Naturally, they chronicled the high points, telling tales of high romance and tragedy during Arthur's glorious reign.
    White, in his work, attempted to fill in the gaps. In The Sword in the Stone, he deals with the pre-royal Arthur's magical education; The Ill-Made Knight is Lancelot's story; The Queen of Air and Darkness introduces the Orkneys, the villains of the piece; and The Candle in the Wind deals with the destruction of Camelot.
     Collectively they are found under the title The Once and Future King.
    The collection is more than just a fairy tale, and more than just a children's book. As an author and observer, White ranks with Mark Twain; as an adult fantasist, he stands head and shoulders above the currently fashionable J.R.R. Tolkien, lacking Tolkien's turgidity, but none of his imagination.
    The screen adaptation, scripted by Bill Peet, is an act of literary vandalism unparalleled in the history of even such a Hunnish enterprise as Disney. Peet, who is additionally credited with "character design," has managed to alter the basic story outline, mutilate the purpose and personality of the characters and replace the genuine magic of White's original with a collection of cheap and unimaginative tricks, most of which look like rejects from earlier, more painstaking projects.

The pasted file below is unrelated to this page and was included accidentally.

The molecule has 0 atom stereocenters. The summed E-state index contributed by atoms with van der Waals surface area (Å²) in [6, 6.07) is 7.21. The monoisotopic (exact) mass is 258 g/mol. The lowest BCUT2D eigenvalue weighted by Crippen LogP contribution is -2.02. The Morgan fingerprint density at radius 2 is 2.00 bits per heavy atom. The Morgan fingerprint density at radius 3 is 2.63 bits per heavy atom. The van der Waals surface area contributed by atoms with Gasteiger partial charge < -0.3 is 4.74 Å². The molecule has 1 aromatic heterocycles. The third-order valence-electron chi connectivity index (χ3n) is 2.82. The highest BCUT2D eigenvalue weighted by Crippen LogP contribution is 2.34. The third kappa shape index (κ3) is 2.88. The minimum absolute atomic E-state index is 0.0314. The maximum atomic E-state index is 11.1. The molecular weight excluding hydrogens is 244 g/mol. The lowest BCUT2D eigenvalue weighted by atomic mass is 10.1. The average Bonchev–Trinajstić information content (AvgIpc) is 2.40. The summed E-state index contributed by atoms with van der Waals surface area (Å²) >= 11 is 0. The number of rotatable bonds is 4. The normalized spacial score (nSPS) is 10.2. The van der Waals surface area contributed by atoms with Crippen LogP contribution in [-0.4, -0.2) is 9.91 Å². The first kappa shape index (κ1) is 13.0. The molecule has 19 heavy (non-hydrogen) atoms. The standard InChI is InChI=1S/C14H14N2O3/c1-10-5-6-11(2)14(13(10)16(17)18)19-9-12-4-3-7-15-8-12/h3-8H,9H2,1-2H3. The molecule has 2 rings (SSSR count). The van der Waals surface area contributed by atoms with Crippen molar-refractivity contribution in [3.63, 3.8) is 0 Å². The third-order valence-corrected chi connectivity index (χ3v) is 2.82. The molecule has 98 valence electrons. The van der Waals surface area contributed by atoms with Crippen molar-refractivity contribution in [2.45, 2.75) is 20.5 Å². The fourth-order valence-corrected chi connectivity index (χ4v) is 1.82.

For some reason, Peet felt obliged to make the project conform to what had come to be the Disney success formula. Traditionally Arthur, trueborn king of England, was in danger as an infant. To protect him, the wizard Merlin took him to the castle of Sir Ector.
    There, under the tutelage of the magician, and with his identity a secret even to himself, he grew up as a son to Ector and brother to Ector's natural son, Kay.
    In Disney's hands, Arthur's story is Cinderella all over again. Merlin (voice of Karl Swenson) is turned into a fumbling Fairy Godfather, and Kay (Norman Alden) becomes a loutish, ugly stepbrother to a gormless Arthur (Rickie Sorensen).
    His sudio's film makes a whole series of changes, none of which were necessary in light of White's original creation.